As of today, 365 days of age 65 lie ahead of me, ready to become relevant. I have the power to make them so.
60 Days of 60
Five years ago as I anticipated my 60th birthday, I dreaded that someone would take charge and arrange a surprise party. I wanted to control my own transition to 60, so I declared a 60-day-long celebration, 30 days leading up to my birthday, and 30 days following.
My inspiration came from television. During the 30 days leading up to the Academy Awards the Turner Classic Movie Network aired Oscar-winning movies. During that February TCM advertised 30 days of Oscar. Similarly, I pronounced my extended celebration to be 60 Days of 60.
Some of those 60 days featured insignificant things, like indulging in a hazelnut coffee at Sheetz on my way to work. Or I ate lunch out rather than at my desk. I viewed splurging on M&Ms from the vending machine as a festive act. The most elaborate event included my sister and sisters-in-law in a day-trip to see the musical Sister Act. My husband, Paul, arranged a birthday party after all, but informed me in advance. When the 60 days expired in early April I had worn out my celebratory attitude. Yet, I felt satisfied that I had effectively honored the milestone.
Choose to Celebrate
Ironically, by the end of that year my mom had died and my son faced a crisis. I grieved over losses. Fleeting thoughts that I had tempted fate haunted me. Did these sorrows balance the extravagance of a two-month birthday celebration? Or had providence encouraged my commemoration knowing how sadly the year would end? My guilt was recently assuaged by a quote from “A Gentleman in Moscow,” an Amor Towles novel: “Let us simply agree that a wise man celebrates what he can.”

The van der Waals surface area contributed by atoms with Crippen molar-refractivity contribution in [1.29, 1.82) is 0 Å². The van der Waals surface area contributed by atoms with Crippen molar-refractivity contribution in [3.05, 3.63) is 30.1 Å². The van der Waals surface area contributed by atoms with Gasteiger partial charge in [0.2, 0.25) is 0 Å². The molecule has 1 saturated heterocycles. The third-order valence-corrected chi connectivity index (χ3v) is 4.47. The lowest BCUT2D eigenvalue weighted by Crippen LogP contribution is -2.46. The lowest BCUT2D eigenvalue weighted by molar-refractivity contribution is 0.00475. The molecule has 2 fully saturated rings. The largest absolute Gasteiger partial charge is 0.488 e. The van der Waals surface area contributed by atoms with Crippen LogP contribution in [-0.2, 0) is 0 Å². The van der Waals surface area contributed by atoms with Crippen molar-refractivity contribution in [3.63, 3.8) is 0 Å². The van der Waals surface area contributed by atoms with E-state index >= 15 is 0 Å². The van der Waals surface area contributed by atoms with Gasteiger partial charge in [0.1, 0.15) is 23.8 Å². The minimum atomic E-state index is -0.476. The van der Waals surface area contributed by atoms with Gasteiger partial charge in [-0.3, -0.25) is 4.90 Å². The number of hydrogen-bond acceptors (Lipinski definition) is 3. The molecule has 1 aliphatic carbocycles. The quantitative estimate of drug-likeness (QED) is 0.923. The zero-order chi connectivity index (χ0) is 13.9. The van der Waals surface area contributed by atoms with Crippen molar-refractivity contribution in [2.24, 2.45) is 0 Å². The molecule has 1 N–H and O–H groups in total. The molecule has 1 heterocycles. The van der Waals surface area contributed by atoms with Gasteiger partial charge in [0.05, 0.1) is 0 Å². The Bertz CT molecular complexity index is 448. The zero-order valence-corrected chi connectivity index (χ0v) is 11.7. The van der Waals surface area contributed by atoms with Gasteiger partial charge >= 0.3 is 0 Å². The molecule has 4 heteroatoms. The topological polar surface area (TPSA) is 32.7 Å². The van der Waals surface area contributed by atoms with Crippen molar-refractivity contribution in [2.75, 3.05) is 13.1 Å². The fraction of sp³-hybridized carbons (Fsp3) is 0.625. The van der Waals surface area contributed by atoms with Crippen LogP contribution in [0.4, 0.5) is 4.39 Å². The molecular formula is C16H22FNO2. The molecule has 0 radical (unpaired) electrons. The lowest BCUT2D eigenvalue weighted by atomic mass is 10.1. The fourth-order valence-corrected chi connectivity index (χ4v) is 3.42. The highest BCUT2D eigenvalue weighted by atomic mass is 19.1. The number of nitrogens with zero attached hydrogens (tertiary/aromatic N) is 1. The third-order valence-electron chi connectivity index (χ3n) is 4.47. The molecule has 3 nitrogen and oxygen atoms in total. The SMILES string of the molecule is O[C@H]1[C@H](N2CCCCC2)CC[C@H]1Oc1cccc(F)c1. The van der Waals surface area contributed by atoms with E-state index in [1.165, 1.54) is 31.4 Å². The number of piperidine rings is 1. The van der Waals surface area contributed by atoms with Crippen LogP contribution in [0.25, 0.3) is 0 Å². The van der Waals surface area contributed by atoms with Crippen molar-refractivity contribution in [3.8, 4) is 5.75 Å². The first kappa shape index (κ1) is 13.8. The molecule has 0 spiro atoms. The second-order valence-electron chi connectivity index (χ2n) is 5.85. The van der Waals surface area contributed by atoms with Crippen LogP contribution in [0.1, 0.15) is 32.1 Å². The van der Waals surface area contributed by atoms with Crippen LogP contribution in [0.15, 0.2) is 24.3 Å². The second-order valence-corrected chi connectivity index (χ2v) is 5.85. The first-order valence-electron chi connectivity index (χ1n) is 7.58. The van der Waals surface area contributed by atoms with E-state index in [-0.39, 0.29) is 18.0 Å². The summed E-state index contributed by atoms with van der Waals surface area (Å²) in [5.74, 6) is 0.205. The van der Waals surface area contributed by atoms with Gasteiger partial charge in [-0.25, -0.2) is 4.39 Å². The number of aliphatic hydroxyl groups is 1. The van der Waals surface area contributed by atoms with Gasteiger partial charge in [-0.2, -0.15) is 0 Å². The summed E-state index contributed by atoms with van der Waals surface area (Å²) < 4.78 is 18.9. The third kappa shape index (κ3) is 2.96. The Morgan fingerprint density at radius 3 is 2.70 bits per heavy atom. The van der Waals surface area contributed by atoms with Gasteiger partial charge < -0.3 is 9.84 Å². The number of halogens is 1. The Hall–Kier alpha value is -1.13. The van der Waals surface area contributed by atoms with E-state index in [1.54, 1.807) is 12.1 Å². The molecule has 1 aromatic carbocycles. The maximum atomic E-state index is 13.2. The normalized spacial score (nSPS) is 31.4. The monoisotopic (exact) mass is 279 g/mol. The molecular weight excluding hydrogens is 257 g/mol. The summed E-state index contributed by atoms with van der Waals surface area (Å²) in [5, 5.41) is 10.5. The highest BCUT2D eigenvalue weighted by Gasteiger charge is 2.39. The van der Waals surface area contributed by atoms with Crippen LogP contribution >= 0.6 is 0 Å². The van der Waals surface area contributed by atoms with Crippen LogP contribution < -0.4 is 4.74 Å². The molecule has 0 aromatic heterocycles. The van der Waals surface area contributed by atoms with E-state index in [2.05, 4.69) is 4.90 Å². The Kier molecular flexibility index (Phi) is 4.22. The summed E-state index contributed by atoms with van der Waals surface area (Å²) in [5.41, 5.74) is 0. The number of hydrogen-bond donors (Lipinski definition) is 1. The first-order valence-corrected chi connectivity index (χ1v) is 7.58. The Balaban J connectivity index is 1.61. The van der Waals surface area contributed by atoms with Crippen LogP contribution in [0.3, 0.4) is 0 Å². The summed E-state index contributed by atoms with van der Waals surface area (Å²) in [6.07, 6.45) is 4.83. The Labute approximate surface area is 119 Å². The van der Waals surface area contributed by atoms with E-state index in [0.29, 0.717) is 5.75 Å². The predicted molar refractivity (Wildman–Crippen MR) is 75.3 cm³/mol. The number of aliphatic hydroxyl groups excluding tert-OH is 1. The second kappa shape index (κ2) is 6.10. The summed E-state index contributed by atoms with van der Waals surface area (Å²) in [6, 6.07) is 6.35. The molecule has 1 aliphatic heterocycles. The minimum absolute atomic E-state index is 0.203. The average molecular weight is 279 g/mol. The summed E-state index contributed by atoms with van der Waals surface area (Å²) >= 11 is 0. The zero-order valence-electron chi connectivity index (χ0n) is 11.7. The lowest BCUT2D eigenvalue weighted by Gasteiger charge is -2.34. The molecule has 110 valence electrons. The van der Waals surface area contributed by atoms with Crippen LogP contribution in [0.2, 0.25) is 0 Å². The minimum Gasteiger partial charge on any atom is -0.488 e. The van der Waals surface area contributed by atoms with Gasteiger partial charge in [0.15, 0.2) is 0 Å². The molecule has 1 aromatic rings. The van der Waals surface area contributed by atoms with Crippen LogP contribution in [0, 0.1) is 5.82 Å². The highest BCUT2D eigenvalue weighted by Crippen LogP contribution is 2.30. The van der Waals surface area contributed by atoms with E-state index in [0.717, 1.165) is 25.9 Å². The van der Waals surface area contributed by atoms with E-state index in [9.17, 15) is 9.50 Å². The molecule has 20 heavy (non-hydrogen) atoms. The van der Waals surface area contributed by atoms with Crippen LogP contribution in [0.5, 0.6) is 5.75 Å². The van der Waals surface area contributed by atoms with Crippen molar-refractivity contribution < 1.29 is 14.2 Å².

Five years later I pondered how to mark the 65th milestone. I considered a revised version of the 60-day commemoration. I boldly considered using the entire year, 365 days of 65. I did a trial run of that idea January 1. After a few days of small celebratory moments, I back-pedaled into identifying a daily highlight. After a series of busy days the effort to identify a celebration each day felt ludicrous and artificial.
Now is the Time
All the while, signs pointed to using my 65th birthday to embark on a project I have considered for three years, but feared: a blog. My 2018 pocket calendar chided me with the caption: Now is the Time. Since 2014 I’ve carried in my purse an article by Dr. Phil who advises one get the most value out of the time left. My chalk board door espouses a five-point parameter for my retirement: be practical, be useful, be creative, be generous, and finish big. All these visual messages urge me to take the risk. During the past few months I have twice encountered the SMART acronym for goal-setting: Specific, Measurable, Attainable, Relevant, and Time bound. A weekly blog could perfectly meet those guidelines.
I will turn 65 today, no matter what. Why not make it remarkable in a more significant way? Whether the blog succeeds or not will cost me very little. Most importantly, I will routinely examine the events in my life to find meaning or humor. I have no advice to offer, that is what AARP is for. But I have a network of supportive friends, whom I may call upon for their own senior perspectives. If readers find connections or similarities with the senior moments of my life, perhaps we will all be reassured and empowered.